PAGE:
Here it is, the our Top Fifty Best Cars Ever finalist. The engine is behind the driver. It has two seats, strong performance and agile handling…
For the Fiero, Pontiac used a range of engineering concepts not previously seen on an American two-seat sports car. The engine resided aft of the driver and Pontiac engineers opted to deploy plastic panels to clothe the chassis. This reduced weight, tooling costs and gave new freedom in styling. Although considered by some to be less than the sum of its parts, the Fiero sold well during its five year run, earning it a Car & Driver Ten Best award in 1984.
Two engines served in the Fiero: a 2.5 litre L4 petrol and a more powerful 2.8 litre V6 petrol. These engine choices made sense in the light of the existence of the more powerful and costly Corvette which had a V8. The 2.5 litre managed creditable fuel economy and the planners intended it to have a commuter car role in addition to its fun-to-use quality. While the mid-engine layout offered advanages in theory, the fitment of standard GM brakes, suspension and gearbox (in the name of cost cutting) reduced somewhat the extent to which this potential was exploited.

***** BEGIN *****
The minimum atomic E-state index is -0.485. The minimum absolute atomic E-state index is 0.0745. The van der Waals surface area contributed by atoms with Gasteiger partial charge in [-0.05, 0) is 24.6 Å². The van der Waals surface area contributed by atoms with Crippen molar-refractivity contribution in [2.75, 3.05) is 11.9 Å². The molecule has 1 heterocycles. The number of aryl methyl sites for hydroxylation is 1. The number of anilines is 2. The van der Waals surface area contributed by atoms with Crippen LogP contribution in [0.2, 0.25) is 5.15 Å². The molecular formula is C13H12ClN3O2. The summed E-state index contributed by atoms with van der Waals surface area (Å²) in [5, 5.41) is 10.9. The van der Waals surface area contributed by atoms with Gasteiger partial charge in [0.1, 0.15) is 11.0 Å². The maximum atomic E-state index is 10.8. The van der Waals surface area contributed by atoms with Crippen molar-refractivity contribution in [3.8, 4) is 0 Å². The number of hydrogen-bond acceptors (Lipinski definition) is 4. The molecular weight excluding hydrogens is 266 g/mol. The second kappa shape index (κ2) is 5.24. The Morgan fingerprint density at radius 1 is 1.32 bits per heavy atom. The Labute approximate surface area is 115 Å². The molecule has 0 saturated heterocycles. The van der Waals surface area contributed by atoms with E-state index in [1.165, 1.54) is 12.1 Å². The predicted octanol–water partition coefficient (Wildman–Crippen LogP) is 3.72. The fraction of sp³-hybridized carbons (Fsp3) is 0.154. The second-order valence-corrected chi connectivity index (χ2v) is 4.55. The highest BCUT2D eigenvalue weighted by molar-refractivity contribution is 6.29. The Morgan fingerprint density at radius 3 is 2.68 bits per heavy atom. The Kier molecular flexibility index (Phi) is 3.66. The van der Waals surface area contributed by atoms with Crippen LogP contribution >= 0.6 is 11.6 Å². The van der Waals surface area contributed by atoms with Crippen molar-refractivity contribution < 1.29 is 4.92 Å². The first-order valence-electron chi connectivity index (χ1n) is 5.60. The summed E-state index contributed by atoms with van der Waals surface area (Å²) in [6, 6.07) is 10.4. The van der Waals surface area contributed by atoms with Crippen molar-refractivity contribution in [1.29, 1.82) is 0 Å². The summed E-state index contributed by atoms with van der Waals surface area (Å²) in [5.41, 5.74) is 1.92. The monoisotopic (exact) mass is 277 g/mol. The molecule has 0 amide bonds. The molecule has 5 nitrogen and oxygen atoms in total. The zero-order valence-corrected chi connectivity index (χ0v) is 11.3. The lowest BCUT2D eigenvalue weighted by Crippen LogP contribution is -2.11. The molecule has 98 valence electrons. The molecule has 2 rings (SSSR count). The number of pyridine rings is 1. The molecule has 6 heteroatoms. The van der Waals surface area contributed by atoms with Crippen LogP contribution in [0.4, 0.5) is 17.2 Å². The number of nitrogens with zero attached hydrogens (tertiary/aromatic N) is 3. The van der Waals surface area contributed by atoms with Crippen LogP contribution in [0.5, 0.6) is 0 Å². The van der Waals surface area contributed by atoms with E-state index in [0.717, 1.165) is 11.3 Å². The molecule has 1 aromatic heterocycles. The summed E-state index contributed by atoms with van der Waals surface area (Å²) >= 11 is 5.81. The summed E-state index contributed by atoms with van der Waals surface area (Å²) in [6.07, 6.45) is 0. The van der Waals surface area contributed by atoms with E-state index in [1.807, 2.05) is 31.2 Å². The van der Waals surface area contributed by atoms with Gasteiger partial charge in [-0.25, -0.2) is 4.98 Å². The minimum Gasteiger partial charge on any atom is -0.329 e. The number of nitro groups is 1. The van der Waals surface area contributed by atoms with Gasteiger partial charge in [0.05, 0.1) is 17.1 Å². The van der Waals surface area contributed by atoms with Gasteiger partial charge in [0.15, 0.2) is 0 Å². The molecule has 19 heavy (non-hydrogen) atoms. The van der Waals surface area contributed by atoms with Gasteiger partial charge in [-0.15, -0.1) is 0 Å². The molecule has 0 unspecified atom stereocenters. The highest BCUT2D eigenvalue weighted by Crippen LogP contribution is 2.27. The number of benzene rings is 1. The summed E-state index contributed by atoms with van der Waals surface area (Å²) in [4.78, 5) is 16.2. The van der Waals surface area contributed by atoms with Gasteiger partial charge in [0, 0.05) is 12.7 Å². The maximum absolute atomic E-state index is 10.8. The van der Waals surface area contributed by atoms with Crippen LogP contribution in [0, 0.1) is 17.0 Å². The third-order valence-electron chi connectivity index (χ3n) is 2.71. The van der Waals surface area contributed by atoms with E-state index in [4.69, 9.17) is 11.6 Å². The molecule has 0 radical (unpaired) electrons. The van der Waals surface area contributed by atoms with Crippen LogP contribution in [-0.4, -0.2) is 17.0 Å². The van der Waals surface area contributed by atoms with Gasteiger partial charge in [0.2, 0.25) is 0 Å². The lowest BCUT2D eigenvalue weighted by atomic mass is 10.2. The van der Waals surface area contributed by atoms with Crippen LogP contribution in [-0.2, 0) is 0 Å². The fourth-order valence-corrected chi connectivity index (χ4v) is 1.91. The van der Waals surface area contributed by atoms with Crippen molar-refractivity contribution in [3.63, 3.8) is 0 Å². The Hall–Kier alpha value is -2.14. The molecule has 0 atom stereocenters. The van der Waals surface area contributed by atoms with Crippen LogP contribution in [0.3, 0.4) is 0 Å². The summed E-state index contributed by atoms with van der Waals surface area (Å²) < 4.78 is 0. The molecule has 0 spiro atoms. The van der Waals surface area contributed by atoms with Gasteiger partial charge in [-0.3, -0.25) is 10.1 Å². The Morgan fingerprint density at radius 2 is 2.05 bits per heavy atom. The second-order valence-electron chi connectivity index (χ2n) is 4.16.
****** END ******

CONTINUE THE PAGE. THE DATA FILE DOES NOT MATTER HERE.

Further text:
With its aggressive styling, keen pricing and competent road manners, the Fiero offered much that would cost more if found in an imported car. All that was required of the owner was the correct expectations and regular servicing. More than this though, the Pontiac served to test technology that found its way into the revolutionary Saturn cars which changed they way GM looked at its customer and dealers and helped GM move on to a new period of creativity and market success.